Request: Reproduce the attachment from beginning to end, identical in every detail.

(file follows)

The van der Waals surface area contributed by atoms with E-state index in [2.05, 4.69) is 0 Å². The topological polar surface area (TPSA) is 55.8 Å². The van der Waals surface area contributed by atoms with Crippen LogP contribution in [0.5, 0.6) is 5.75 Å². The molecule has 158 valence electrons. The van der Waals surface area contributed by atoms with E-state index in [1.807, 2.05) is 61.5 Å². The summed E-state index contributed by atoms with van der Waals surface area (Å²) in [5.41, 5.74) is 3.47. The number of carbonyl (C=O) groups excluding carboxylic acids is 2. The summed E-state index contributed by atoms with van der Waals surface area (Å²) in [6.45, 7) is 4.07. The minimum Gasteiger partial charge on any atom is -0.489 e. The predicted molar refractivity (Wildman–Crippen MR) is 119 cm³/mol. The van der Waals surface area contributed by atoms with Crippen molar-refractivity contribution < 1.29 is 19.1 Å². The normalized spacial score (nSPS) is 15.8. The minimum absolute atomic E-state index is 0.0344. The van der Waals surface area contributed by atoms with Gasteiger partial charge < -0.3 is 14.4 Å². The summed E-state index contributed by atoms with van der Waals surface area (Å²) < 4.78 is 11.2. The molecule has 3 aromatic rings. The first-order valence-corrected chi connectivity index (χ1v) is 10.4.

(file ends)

The van der Waals surface area contributed by atoms with E-state index in [2.05, 4.69) is 0 Å². The topological polar surface area (TPSA) is 55.8 Å². The van der Waals surface area contributed by atoms with Crippen LogP contribution in [0.5, 0.6) is 5.75 Å². The molecule has 158 valence electrons. The van der Waals surface area contributed by atoms with E-state index in [1.807, 2.05) is 61.5 Å². The summed E-state index contributed by atoms with van der Waals surface area (Å²) in [5.41, 5.74) is 3.47. The number of carbonyl (C=O) groups excluding carboxylic acids is 2. The summed E-state index contributed by atoms with van der Waals surface area (Å²) in [6.45, 7) is 4.07. The minimum Gasteiger partial charge on any atom is -0.489 e. The predicted molar refractivity (Wildman–Crippen MR) is 119 cm³/mol. The van der Waals surface area contributed by atoms with Crippen molar-refractivity contribution < 1.29 is 19.1 Å². The normalized spacial score (nSPS) is 15.8. The minimum absolute atomic E-state index is 0.0344. The van der Waals surface area contributed by atoms with Gasteiger partial charge < -0.3 is 14.4 Å². The summed E-state index contributed by atoms with van der Waals surface area (Å²) < 4.78 is 11.2. The molecule has 3 aromatic rings. The first-order valence-corrected chi connectivity index (χ1v) is 10.4.